First legal marijuana dealers in NY to be nonprofits

First legal marijuana dealers in NY to be nonprofits

Bloomberg – State of New York cFirst 37 licenses awarded on Monday for legal sale give a stimulant Fun for little-known entrepreneurs with a criminal record for cannabis and non-profit associations.

These licenses awarded to eight non-profit groups and twenty-nine individualsOf more than nine hundred applicants, the state’s Office of Marijuana Administration reported at a hearing this Monday. 8 new ones confirmed licenses for cannabis processors, so a total of thirty-two for the state. It also authorized three new testing labs, bringing the number to 7 in the state, and set standards for cannabis advertising.

“It has been a collaborative effort. It didn’t happen nothing we won’t take lightly in the state,” he said. Tremaine Wright, Chairman of the New York State Marijuana Control Board. Speakers at the meeting held in Harlem (New York), emphasis today on careful scrutiny of applicants By the state of New York on criteria that would allow him to face the consequences of the old war on drugs.

This measure takes action a fully regulated and taxable cannabis market In the 18 months since the state decriminalized marijuana, it aims to put an end to the so-called marijuana shops that have sprung up all over the city, although sales have not yet started.

new York It will also present one of the greatest proofs. use of the cannabis industry to advance social justice goals in the United States. In addition, it imposes residency requirements, which are contested in court.

those who Licenses obtained to sell marijuana in the state include: Housing Works Cannabis LLC and the nonprofit Doe Fund LLC organization, associated with the not-for-profit organization known for its second-hand stores in the city, where proceeds go to people who are homeless or living with HIV and AIDS. The aim of breaking the cycle of poverty for those released from prison by providing employment, counselling, career and educational opportunities. License holders can open up to three dispensaries.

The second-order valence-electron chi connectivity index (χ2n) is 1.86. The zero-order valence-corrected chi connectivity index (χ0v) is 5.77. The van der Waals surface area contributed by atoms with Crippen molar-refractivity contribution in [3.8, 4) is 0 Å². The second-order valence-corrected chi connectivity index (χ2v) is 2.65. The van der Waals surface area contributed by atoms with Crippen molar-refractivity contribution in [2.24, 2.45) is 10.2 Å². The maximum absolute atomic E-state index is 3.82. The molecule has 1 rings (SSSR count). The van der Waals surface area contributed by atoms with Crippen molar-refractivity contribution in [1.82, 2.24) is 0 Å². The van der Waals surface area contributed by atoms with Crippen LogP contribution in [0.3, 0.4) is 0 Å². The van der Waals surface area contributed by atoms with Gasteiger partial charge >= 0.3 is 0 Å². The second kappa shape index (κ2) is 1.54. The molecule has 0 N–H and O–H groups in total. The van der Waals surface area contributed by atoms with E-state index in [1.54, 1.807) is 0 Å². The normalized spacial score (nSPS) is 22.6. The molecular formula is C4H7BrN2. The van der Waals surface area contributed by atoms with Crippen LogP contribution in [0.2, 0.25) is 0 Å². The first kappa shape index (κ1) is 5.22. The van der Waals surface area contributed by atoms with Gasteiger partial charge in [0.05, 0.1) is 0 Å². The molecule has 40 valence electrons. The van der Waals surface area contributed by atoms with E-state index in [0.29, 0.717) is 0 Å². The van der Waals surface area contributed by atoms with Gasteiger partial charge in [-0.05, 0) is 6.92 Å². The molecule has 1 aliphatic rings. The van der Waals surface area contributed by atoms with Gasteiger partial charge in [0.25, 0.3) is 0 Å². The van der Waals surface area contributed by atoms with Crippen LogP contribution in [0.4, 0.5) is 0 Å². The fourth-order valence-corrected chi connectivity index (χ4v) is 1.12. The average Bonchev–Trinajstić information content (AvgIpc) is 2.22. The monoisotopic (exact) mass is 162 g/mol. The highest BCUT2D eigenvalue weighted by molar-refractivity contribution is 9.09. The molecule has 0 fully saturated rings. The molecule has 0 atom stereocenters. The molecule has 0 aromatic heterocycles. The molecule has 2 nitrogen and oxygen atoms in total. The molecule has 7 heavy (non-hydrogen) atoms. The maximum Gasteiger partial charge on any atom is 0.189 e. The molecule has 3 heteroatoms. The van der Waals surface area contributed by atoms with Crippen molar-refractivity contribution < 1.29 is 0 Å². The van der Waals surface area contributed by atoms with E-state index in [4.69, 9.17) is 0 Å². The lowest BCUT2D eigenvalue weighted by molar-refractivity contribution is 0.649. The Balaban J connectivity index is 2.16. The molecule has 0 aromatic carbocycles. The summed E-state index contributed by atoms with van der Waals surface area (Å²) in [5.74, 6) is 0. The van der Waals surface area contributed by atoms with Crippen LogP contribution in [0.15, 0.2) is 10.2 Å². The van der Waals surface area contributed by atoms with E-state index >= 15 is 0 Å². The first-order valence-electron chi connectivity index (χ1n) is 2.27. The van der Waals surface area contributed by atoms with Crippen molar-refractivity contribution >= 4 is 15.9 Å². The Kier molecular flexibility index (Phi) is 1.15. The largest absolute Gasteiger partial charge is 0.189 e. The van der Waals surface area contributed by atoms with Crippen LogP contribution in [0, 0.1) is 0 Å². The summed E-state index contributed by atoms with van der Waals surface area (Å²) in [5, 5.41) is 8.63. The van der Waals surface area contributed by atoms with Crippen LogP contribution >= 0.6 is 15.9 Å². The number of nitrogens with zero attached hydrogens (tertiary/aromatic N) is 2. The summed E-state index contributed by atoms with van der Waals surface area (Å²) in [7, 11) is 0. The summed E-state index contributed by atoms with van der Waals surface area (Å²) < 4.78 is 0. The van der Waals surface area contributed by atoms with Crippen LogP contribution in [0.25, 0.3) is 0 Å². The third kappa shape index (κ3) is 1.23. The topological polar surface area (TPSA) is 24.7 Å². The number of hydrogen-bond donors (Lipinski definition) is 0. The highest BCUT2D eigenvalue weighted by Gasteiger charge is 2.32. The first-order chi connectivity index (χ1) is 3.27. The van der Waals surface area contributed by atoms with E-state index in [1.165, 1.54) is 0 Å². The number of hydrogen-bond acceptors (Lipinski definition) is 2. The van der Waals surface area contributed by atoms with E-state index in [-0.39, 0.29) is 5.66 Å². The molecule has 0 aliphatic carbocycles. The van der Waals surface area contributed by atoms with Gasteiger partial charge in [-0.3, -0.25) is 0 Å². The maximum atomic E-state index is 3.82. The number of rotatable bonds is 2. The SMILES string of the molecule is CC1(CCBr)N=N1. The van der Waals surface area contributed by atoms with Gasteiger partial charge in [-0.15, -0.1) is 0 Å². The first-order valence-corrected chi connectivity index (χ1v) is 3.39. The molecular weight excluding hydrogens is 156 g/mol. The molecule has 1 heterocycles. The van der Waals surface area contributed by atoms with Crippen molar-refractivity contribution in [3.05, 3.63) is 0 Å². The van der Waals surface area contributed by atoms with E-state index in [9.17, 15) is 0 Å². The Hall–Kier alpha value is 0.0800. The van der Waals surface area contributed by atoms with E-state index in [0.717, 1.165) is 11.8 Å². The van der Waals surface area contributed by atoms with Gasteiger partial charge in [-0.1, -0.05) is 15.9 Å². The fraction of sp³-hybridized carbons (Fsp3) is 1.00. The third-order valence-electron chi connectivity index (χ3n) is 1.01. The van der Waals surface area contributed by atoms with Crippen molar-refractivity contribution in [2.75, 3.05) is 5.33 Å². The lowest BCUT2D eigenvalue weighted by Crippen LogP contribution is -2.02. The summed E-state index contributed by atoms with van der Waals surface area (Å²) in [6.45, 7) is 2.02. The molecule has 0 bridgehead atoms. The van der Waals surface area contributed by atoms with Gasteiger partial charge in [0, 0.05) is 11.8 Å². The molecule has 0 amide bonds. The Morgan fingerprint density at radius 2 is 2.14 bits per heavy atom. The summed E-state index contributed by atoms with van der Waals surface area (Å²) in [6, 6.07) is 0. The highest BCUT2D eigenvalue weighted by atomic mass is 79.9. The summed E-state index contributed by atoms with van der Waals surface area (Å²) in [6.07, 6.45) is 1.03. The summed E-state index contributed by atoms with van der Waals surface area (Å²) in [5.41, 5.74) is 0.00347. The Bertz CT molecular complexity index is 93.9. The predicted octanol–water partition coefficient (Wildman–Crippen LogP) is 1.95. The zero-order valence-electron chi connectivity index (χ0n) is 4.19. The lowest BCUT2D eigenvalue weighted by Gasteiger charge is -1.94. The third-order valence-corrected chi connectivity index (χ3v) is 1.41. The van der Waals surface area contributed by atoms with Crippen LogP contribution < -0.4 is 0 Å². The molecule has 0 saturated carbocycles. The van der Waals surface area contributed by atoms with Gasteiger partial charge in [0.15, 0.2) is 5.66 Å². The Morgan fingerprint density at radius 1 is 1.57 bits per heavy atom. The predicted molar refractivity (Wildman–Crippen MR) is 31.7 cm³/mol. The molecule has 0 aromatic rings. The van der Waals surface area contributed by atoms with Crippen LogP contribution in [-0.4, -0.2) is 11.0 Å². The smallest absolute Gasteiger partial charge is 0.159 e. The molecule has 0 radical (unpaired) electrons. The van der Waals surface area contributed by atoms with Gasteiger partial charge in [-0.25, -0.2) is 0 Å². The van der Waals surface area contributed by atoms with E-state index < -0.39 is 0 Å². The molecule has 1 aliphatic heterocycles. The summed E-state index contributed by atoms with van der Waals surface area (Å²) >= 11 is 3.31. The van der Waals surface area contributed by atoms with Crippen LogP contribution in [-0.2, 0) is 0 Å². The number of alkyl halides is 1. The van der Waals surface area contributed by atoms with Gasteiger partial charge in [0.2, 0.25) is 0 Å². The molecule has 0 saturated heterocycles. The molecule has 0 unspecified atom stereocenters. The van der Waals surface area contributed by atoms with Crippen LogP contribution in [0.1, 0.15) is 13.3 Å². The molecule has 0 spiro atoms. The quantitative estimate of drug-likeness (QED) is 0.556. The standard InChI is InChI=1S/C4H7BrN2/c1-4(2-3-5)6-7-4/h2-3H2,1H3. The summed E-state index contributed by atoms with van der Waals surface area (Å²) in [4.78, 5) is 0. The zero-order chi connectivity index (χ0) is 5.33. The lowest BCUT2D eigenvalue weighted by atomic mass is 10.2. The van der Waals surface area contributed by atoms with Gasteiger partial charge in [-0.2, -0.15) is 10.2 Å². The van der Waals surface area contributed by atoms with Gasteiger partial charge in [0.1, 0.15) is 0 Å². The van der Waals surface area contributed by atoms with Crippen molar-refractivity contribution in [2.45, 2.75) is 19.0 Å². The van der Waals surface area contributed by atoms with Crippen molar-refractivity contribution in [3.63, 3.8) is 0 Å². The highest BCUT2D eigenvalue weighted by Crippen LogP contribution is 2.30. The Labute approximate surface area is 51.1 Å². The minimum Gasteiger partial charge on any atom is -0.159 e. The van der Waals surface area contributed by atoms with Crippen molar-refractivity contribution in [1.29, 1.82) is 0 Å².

Licensees were required to have a small business operating history as well as previous cannabis convictions.


Founded in New York advertising arrangements will allow images, brands and graphics on products. According to the regulator, licenses for cannabis delivery and consumption halls have not yet been issued and will be issued at a later date.

The regulations are “the final steps in a supply chain that we’ve been building since March,” he said. Chris AlexanderCEO of the Office of Cannabis Management.

Unlike other states that legalize marijuana and run large public companies to market, New York reserved its first licenses for people with a history of marijuana-related crime or their family members.. The plan is designed to address the inequalities of the past while simultaneously keeping the state’s cannabis industry dominated by small businesses such as liquor stores or the craft beer industry.

New York officials had said that legal retail sales should begin by the end of 2022, although it is only a month away. now it looks like the market won’t really be operational on a large scale until 2023.

All businesses licensed to sell regulated cannabis Will be subject to state standards for purity and testing for contaminants It was outlined in a 282-page draft regulation document released before Monday’s meeting. Those who open stores early will likely get an advantageous start from the first wave of legal buyers in the state and have a good chance of keeping them loyal customers.

But at the same time will face stiff competition from an illegal market It is estimated to be worth more than 2 billion US dollars. Illegal shops have proliferated, many from California or Colorado advertising marijuana, and some selling it in locations next to schools or daycare centers, something that New York law prohibits.

The state made no aggressive move to shut them down in hopes that it could attract illegal sellers to regulated business above ground. There was some pressure.

“This is dangerous because you’re going to arrest black and brown small business owners because you think they’re selling marijuana illegally, while you put your emphasis on social justice? It’s complicated,” said the councillor. Carlina RiveraRepresenting the East Village and surrounding neighborhoods.

With the help of Amelia Pollard.


#legal #marijuana #dealers #nonprofits

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